We have previously characterised the specific extracellular metabolites of senescent human fibroblasts, termed collectively as the extracellular senescence metabolome or ESM22,39. However, as recent reports have reinforced previous data to show that the post-mitotic senescent phenotype is highly dynamic and heterogeneous31,32, we hypothesised that our previous list of ESM metabolites, which were largely based on PEsen, might have missed key metabolites that arose early and then declined or conversely metabolites that peaked later than the assay time point. We show here that indeed the IrrDSBsen ESM is dynamic and a summary of the changes that take place over time following the induction of IrrDSBsen is given in Fig. 6. Unlike the recently published transcriptomic analysis of IrrDSBsen31, most metabolites began to alter at day 5 following irradiation, stabilised at day 10 and remained the same at day 20, although the timing did vary from experiment to experiment. A few metabolites did reach their peak of alteration at day 5 and remained high whilst even fewer peaked at day 5 only to decline by day 20. Virtually no metabolites began to rise at day 20, although citrate, urate, glycerate and bile acid metabolites all were higher at day 20 than day10. The results show that the ESM is more stable than the recently reported IrrDSBsen transcriptome31, at least under the conditions we have used here, and PEsen and IrrDSBsen ESM metabolites are specific to senescence as opposed to quiescence22. However, we cannot address cellular heterogeneity as the technology for single cell metabolomics is still in its developmental stage41, nor can we claim that the IrrDSBsen and PEsen ESMs will be the same in cell types other than fibroblasts. However, we also show here that many of the ESM metabolites change over time following the induction of IrrDSBsen in line NHOF-1 which does not express p16INK4A, suggesting that the ESM metabolites might be good biomarkers of both p16INK4A-independent senescence as well of p16INK4A-dependent senescence.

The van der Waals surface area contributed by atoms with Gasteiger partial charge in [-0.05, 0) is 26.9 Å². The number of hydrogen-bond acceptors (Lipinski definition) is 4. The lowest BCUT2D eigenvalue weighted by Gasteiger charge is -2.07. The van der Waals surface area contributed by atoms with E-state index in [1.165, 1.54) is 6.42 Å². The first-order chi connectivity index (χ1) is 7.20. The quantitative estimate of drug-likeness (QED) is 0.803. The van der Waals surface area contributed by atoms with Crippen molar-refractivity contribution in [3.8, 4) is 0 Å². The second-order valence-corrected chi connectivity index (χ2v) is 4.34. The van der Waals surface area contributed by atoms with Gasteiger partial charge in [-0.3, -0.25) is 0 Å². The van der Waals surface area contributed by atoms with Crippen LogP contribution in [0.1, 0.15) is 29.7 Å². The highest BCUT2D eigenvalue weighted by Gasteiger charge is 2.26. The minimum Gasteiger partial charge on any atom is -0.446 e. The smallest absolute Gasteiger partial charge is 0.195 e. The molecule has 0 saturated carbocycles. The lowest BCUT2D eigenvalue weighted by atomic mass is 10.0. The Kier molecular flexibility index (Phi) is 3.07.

Several IrrDSBsen metabolites overlap with independent serum metabolite markers of human chronological ageing. However, apart from the PEsen metabolites reported previously all but a few are also elevated in quiescent cells including glutamate, and aspartate which are independent indicators of chronological age in humans23. Amongst the new metabolites identified 3-hydroxyisobutyrate and isovalerate are downstream breakdown products of the BCAA pathway, which has been implicated in ageing42,43 and age-related disease44. In c. elegans increased levels of BCAAs are associated with longevity42 and so the upregulation of 3-hydroxyisobutyrate and isovalerate might be indicative of increased BCAA catabolism in senescent cells, which in turn could contribute to age-related diseases reviewed in45. BCAA catabolism is highest in the brain, kidney and cardiac muscle which are the organs of highest importance. An excess of BCAAs can lead to neuronal dysfunction in Maple syrup urine disease and certain cardiomyopathies. Furthermore there is evidence that BCAA catabolism is essential for normal cardiac physiology and viability. Therefore, the increase in BCAA catabolites in the senescent fibroblast ESM might be to provide energy to senescent cells with dysfunctional mitochondria similar to the increase of glycolytic and pentose phosphate pathway metabolites reported previously22. Alpha lipoate is an antioxidant and is depleted from the medium of IrrDSBsen cells, and aged rats supplemented with alpha lipoic acid in their diet showed a reduced level of lipid peroxides. 2-aminoadipate is an intermediate in the breakdown or degradation of lysine and saccharopine. Aging is known to lead to the oxidation of lysyl residues to 2-aminoadipic acid in human skin collagen and potentially other tissues46. Proteolytic breakdown of these tissues by matrix metalloproteinases in the SASP7 could lead to the release of free 2-aminoadipic acid and possibly trans-4-hydroxyproline which is also elevated in the ESM of IrrDSBsen cells. Finally, caprylate (8.0) or octanoic acid has no obvious link to ageing but may be related to beta hydroxybutyrate metabolism and mitochondrial function.